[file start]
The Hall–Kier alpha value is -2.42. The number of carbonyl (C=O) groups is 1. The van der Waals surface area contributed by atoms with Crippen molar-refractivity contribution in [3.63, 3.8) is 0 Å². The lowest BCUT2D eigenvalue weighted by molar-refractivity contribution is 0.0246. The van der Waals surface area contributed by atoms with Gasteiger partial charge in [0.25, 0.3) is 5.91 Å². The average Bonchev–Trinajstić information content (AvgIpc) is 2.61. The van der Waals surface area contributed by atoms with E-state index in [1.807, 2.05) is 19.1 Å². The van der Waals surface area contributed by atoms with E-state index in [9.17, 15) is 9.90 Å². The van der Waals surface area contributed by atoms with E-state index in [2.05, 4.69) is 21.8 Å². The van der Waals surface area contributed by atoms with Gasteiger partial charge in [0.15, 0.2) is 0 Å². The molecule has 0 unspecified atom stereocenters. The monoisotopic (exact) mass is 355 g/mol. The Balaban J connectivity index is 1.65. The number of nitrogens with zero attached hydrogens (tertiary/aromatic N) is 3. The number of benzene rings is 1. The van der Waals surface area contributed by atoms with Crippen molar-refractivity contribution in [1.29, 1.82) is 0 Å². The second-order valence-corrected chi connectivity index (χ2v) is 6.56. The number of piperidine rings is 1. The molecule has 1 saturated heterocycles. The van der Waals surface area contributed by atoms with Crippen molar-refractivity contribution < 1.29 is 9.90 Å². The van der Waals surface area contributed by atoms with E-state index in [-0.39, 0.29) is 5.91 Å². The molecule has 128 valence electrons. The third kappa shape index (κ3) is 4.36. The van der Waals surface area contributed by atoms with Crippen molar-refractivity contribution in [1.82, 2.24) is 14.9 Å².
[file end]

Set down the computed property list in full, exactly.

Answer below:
The Hall–Kier alpha value is -2.42. The number of carbonyl (C=O) groups is 1. The van der Waals surface area contributed by atoms with Crippen molar-refractivity contribution in [3.63, 3.8) is 0 Å². The lowest BCUT2D eigenvalue weighted by molar-refractivity contribution is 0.0246. The van der Waals surface area contributed by atoms with Gasteiger partial charge in [0.25, 0.3) is 5.91 Å². The average Bonchev–Trinajstić information content (AvgIpc) is 2.61. The van der Waals surface area contributed by atoms with E-state index in [1.807, 2.05) is 19.1 Å². The van der Waals surface area contributed by atoms with E-state index in [9.17, 15) is 9.90 Å². The van der Waals surface area contributed by atoms with E-state index in [2.05, 4.69) is 21.8 Å². The van der Waals surface area contributed by atoms with Gasteiger partial charge in [0.15, 0.2) is 0 Å². The molecule has 0 unspecified atom stereocenters. The monoisotopic (exact) mass is 355 g/mol. The Balaban J connectivity index is 1.65. The number of nitrogens with zero attached hydrogens (tertiary/aromatic N) is 3. The number of benzene rings is 1. The van der Waals surface area contributed by atoms with Crippen molar-refractivity contribution in [1.29, 1.82) is 0 Å². The second-order valence-corrected chi connectivity index (χ2v) is 6.56. The number of piperidine rings is 1. The molecule has 1 saturated heterocycles. The van der Waals surface area contributed by atoms with Crippen molar-refractivity contribution < 1.29 is 9.90 Å². The van der Waals surface area contributed by atoms with E-state index in [-0.39, 0.29) is 5.91 Å². The molecule has 128 valence electrons. The third kappa shape index (κ3) is 4.36. The van der Waals surface area contributed by atoms with Crippen molar-refractivity contribution in [1.82, 2.24) is 14.9 Å².